(NaturalNews) Oil and grain conglomerate Archer Daniels Midland has announced that the chemical isosorbide could function as a replacement for the embattled petroleum derivative bisphenol A (BPA). The company says it is the first to offer "renewable" (corn-based) isosorbide on such a large scale.
BPA is a ubiquitous chemical used in everything from eyeglasses to sports equipment to CDs. It mimics the effects of the hormone estrogen in the body, producing hormonal changes that have been linked to cancer, heart disease and even brain defects.
"BPA ... may impair the reproductive organs and have adverse effects on tumors, breast tissue development, and prostate development by reducing sperm count," writes C. W. Randolph in his book From Belly Fat to Belly FLAT.
Researchers believe that most people's BPA exposure comes from food, due to its use in clear, hard plastic water and baby bottles, and as an ingredient in the epoxy resins that line food and beverage cans. Canada and a number of U.S. states have already banned BPA's use in baby bottles, and the overall safety of the chemical is being evaluated by numerous governments.
According to an Archer Daniels press release, isosorbide "can be used in polyesters for inks, toners, powder coatings, packaging and durable goods; polyurethanes for foams and coatings; polycarbonates for durable goods and optical media; epoxy resins for paints; and detergents, surfactants and additives for personal care and consumer products."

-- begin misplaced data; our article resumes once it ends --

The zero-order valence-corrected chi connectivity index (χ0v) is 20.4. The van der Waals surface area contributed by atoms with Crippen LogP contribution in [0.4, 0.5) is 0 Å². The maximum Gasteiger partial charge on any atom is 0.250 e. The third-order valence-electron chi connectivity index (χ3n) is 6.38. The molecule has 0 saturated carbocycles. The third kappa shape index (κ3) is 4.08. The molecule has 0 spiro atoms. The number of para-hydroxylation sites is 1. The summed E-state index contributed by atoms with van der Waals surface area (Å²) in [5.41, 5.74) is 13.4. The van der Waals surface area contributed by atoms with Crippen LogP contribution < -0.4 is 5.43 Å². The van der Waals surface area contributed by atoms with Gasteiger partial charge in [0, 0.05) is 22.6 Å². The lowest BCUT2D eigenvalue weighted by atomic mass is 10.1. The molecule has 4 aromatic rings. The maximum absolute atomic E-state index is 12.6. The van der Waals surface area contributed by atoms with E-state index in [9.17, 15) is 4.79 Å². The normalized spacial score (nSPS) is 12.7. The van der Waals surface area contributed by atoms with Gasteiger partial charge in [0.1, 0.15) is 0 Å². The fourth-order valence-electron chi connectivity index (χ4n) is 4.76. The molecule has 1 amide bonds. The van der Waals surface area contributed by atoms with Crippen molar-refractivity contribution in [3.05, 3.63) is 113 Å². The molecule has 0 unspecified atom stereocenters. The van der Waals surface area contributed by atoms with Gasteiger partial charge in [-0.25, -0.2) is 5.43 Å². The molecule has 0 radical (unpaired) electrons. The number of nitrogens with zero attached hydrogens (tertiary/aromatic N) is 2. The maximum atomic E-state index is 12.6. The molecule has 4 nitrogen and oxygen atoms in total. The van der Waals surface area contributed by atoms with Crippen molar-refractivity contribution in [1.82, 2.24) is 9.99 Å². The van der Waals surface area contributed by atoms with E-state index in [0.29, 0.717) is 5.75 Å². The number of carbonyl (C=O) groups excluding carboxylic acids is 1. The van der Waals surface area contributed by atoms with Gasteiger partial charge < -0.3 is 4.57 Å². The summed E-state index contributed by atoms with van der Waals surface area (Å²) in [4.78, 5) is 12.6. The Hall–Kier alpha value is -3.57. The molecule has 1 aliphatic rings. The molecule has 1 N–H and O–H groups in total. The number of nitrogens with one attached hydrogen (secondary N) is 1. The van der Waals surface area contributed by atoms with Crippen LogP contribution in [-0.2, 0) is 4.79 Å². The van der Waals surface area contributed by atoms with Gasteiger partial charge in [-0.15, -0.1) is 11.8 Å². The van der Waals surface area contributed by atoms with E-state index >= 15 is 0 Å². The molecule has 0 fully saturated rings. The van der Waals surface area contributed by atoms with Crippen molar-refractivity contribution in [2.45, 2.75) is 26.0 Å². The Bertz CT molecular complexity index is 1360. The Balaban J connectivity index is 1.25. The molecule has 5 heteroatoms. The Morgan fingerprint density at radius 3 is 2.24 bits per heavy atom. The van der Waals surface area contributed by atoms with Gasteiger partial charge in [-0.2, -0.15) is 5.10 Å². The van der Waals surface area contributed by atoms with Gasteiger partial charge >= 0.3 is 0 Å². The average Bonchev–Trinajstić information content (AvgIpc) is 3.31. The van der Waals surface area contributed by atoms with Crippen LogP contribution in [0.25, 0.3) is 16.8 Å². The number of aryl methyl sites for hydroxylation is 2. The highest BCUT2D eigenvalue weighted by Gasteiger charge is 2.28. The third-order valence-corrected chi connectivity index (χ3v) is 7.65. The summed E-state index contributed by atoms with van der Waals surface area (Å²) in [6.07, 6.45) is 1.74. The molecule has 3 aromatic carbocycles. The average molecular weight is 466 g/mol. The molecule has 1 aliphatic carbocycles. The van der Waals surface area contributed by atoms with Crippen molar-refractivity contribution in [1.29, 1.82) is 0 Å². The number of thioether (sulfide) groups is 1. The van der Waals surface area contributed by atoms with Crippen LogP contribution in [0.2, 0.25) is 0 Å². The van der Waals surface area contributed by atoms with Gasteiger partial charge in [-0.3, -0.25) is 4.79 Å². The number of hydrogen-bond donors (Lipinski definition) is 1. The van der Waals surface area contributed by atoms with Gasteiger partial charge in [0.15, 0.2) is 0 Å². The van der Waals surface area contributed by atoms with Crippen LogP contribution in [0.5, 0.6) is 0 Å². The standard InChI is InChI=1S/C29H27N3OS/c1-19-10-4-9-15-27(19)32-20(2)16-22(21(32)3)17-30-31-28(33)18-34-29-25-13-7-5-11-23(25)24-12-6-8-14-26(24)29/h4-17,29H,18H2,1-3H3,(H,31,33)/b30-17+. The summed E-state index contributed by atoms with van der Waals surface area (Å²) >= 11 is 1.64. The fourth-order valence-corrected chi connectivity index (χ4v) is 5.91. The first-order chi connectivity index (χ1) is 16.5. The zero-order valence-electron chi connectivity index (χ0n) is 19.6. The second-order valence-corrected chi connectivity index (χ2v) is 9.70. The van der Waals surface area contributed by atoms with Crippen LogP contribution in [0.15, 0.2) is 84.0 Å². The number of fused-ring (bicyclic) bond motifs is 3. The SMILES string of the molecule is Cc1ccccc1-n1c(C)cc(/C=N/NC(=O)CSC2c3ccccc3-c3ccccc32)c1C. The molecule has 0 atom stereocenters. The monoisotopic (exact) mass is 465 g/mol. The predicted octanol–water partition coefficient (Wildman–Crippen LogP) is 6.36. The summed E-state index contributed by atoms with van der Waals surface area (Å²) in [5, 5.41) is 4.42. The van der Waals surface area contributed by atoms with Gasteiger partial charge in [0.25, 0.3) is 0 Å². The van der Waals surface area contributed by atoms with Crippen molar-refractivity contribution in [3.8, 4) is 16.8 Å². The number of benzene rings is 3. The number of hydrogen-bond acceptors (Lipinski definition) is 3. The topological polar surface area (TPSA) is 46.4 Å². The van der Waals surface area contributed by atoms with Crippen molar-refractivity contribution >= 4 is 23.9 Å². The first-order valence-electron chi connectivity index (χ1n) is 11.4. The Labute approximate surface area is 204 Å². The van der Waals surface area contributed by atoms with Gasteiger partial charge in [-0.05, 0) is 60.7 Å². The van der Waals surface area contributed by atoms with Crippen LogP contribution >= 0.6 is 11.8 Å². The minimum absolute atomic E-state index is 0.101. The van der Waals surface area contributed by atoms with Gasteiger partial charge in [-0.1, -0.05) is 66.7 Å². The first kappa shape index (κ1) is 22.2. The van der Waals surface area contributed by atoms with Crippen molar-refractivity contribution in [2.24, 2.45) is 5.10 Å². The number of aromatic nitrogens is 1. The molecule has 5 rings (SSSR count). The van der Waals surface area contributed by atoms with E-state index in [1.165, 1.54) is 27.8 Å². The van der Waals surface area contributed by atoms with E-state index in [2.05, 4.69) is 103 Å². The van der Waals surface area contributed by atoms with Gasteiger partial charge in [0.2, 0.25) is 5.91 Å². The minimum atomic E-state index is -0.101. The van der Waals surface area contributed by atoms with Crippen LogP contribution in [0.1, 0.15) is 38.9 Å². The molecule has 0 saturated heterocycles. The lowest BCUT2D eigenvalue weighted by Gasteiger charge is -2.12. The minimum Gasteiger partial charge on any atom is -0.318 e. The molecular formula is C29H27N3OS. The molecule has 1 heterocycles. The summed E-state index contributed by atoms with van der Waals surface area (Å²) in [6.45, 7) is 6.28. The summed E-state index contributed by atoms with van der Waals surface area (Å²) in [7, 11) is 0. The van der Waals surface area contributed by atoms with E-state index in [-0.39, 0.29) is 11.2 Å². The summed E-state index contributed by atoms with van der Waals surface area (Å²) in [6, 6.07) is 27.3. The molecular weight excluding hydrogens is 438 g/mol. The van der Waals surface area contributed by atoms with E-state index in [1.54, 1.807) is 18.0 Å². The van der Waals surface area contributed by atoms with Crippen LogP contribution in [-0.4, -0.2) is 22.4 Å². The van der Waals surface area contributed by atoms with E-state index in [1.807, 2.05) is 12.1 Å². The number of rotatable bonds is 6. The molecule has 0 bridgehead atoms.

The company's press release did not address whether any safety tests have been carried out on isosorbide. Under U.S. law, companies are not required to do any safety tests on new chemicals before introducing them onto the market.
Writing on FastCompany.com, Ariel Schwartz raises another concern about the idea that isosorbide can so easily replace BPA.
"The problem is that isosorbide is corn-based, and as anyone familiar with the world of biofuels knows, corn isn't the most sustainable choice for industrial applications," Schwartz writes. "Besides the massive amounts of resources required for grain production, there's the larger problem of taking up arable land to produce industrial ingredients."